It is geared toward kids ages 3-8. Our kids are 6, 4, 3 and 1 and are LOVING it. We typically read the story out of her devotional and then stream the YouVersion Kids Bible app through our phones onto the TV and re-watch it.
How YOU Can Participate in the Jesse Tree:
Coming from someone who has the best of intentions but poor follow through, you will not regret the investment of time you put into this. It will get the Bible story deeper into you and your kids and also help you focus on the true hero of Christmas.
“How we view God determines how we parent our children.”
Seven years ago, I read Grace Based Parenting by Dr. Tim Kimmel. We were pregnant with our first child and it pretty much framed my whole context for parenting. It might sound dramatic, but really- not a day goes by that I don’t still think about these things. If you are looking for a super practical book on do’s & don’ts for disciplining your children, this is not your book. But if you are looking for a bigger parenting vision that will shape those everyday decisions, this is it.
The premise of the book is that God primarily parents us out of grace. Truth and discipline come in the context of His greater story of love toward His children.
He talks about 7 types of Parenting: Fear-Based, Evangelical Behavior-Modification, Image-Control, High Control, Herd-Mentality. Duct-Tape and Life-Support/ 911 Parenting. If you can’t relate to at least one of these, we probably can’t be friends because I’m several of these.
He also talks about a child’s three greatest needs: security (met through love), significance (met through purpose) and strength (met through hope) and 4 necessary freedoms for our children: The freedom to be different, vulnerable, candid and to make mistakes. This is SUCH GOOD STUFF!
If that doesn’t convince you, here are some of my favorite quotes:
“The real test of a parenting model is how well equipped the children are to move into adulthood as vital members of the human race. Notice I didn’t say ‘as vital members of the Christian community.’ We need to have kids that can be sent off to the most hostile universities, toil in the greediest work environments, and raise their families in the most hedonistic communities and yet not be the least bit intimidated by their surroundings. Furthermore, they need to be engaged in the lives of people in their culture, gracefully representing Christ’s love…”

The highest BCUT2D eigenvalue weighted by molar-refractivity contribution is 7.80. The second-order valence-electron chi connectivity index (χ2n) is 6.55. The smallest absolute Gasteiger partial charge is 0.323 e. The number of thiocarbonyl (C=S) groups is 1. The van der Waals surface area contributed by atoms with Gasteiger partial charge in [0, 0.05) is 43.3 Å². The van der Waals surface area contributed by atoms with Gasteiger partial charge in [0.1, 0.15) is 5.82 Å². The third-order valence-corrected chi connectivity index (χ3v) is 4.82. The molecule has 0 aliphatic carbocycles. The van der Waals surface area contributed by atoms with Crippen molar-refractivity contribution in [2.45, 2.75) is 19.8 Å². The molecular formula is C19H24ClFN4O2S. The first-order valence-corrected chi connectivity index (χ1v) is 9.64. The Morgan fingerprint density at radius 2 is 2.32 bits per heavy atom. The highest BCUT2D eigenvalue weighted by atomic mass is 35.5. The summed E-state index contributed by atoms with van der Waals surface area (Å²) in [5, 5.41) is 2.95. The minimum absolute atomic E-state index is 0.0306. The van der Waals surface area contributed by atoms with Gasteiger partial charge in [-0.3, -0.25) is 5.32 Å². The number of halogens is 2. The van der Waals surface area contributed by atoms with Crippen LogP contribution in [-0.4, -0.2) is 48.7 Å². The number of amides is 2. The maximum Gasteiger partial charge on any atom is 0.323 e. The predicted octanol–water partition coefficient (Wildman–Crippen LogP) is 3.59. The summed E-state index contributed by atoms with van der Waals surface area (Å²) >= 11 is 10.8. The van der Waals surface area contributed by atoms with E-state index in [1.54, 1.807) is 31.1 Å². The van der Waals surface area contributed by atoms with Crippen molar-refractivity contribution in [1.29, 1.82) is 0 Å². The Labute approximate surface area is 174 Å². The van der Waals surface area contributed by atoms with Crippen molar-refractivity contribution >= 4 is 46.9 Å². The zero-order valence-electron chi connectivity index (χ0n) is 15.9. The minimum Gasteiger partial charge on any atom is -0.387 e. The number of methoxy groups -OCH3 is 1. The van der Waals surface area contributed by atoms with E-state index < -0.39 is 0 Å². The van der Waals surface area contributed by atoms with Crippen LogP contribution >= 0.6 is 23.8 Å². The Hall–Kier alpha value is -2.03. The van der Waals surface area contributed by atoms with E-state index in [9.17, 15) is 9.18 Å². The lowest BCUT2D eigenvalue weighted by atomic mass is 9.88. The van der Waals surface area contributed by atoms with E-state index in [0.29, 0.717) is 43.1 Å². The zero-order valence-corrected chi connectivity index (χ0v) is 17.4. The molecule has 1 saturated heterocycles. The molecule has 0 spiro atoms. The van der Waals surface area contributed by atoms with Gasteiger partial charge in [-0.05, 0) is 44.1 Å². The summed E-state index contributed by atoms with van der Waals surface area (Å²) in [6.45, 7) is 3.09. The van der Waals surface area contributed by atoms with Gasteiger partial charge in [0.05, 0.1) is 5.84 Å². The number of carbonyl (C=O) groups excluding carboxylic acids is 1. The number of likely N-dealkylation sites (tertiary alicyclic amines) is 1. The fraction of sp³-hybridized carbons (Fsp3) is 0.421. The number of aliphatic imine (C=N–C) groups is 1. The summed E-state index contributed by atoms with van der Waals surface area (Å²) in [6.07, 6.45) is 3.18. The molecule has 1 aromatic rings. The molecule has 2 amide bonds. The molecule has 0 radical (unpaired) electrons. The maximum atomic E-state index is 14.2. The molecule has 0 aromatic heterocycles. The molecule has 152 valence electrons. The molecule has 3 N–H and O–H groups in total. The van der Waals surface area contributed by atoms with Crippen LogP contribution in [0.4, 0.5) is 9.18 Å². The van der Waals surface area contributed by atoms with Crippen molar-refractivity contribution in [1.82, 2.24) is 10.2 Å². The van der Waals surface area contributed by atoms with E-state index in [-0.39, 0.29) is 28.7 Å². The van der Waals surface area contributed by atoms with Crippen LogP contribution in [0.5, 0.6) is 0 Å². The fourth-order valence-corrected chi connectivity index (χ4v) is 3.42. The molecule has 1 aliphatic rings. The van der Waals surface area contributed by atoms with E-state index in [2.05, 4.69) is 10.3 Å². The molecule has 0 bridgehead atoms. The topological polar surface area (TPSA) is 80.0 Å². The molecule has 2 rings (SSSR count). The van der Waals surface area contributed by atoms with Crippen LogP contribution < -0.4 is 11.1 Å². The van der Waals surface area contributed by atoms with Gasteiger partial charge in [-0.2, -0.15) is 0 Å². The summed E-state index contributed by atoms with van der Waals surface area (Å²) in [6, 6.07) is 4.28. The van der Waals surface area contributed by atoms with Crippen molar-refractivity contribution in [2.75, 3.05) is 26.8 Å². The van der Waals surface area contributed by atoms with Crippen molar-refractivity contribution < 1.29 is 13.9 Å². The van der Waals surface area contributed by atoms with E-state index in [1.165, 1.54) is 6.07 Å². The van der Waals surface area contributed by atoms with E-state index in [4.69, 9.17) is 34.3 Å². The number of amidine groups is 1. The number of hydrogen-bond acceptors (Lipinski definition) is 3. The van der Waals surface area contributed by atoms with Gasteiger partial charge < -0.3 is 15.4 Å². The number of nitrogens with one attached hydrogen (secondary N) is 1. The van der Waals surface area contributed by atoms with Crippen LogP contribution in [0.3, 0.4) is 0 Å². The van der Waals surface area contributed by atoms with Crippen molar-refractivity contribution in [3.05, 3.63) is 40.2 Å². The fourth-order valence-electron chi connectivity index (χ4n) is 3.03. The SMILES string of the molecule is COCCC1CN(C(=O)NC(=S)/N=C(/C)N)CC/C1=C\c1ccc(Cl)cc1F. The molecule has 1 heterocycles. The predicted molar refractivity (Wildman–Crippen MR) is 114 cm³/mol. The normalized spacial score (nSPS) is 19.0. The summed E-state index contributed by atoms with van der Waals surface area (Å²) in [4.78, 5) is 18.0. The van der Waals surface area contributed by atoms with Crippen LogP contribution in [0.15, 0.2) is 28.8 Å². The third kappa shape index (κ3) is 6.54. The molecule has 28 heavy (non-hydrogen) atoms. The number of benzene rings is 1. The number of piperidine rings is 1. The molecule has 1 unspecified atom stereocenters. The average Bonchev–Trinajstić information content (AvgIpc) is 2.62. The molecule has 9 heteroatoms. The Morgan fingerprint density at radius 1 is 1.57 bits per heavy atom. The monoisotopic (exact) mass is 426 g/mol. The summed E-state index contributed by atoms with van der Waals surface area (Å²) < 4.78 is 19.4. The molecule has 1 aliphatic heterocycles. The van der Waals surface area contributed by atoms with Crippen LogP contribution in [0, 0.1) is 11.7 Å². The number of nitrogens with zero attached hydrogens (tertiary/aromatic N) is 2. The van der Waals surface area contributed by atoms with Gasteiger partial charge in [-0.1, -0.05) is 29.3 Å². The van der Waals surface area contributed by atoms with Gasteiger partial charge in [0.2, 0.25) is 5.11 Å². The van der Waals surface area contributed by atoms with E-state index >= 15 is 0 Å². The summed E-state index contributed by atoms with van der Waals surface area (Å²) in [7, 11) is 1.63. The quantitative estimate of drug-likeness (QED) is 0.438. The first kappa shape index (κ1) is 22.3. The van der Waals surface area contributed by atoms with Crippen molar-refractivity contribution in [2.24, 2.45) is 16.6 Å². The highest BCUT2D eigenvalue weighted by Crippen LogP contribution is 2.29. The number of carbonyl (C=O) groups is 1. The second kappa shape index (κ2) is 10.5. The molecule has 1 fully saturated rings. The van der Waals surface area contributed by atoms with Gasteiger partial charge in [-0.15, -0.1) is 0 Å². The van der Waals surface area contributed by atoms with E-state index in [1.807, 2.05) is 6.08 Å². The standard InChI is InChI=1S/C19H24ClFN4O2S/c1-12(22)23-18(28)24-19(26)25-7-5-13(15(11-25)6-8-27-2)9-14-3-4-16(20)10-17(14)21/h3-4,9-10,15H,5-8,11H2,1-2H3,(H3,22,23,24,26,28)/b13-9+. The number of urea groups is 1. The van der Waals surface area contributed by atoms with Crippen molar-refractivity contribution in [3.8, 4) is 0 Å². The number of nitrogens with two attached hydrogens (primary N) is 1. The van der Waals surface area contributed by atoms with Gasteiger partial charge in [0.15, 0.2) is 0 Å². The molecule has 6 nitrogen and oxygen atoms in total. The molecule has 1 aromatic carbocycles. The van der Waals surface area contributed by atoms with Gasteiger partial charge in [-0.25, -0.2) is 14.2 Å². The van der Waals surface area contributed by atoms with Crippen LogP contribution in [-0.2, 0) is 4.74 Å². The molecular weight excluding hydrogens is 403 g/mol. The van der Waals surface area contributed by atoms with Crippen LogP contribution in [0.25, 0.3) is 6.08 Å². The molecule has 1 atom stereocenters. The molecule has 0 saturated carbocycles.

“God left our families in communities to serve as porch lights, if you will, for the lost people around us.”
“How we view God determines how we parent our children.”
“Sometimes God deliberately puts things in our children’s lives that make them feel extremely fragile- and He doesn’t take them away.”
“Jesus makes people feel comfortable even when He catches them without their makeup. When circumstances scrub off the layers of their self-confidence, and their shortcomings wash away the foundation of their self-righteousness, Jesus isn’t appalled by the blemishes He finds underneath.”
Other topics for discussion:
I recommend getting the book & reading it with friends. We really benefitted from sitting with our peers who were in our similar stage of life and sharing openly about our struggles as well as our hopes and dreams for our children. I’m attaching my questions & I hope they’re helpful to you. Enjoy!
It’s been a quiet day on social media for a lot of my fellow evangelical, Christian friends. I’m hearing from tons of my friends who are liberal (or maybe lean that way) and from many of my minority friends. I hear despair and fear and grief and one person who said to another, “Just let me be sad.”
… But as for my friends who identify as Conservatives: overall silence. Perhaps some are silent Trump supporters. But there’s another type of conservative out there who is quietly scrolling through Facebook, whose heart is heavy and is grieving. Who is deeply disturbed and outright horrified over what they’ve seen with Donald Trump…. Me. And I can’t be the only one.
I’m quiet because I don’t want people drawing conclusions about me and my values from a post… though I know this is something I can neither control nor avoid. I still fear being misunderstood and misrepresented because the truth is I’m not liberal.
But today, I speak. Today, I am sympathetic to the posts of my liberal friends. Because today, I grieve.
Maybe you can relate. I have convictions to be a voice for the voiceless, the widowed and oppressed, to protect life and religious freedom. AND as a follower of Christ, I also reject racism, sexual lust and perversion, bigotry, bullying, abuse and sexism. I’m not saying that Trump supporters stand for those things- the ones I know don’t and I don’t like when people demonize people on either political party. But because of the specific comments made about minorities and many of the overtones that were associated with Trump’s campaign, maybe you can relate when you hear me say that my heart broke this morning I stood with my four young daughters, all 6 and under, all staring at the television.
Sure, there are some specific issues where I’m relieved to know my voice will be heard. But what about so many whose voices have not been heard today? Who are legitimately afraid?
For all of us who are grieving today, there is One who sees and hears our cries… He is good and has no evil in Him. He is trustworthy. And when we’re afraid or disappointed, mistreated, unheard and overall despaired, we can make our cries heard without fear of being judged or attacked or bullied.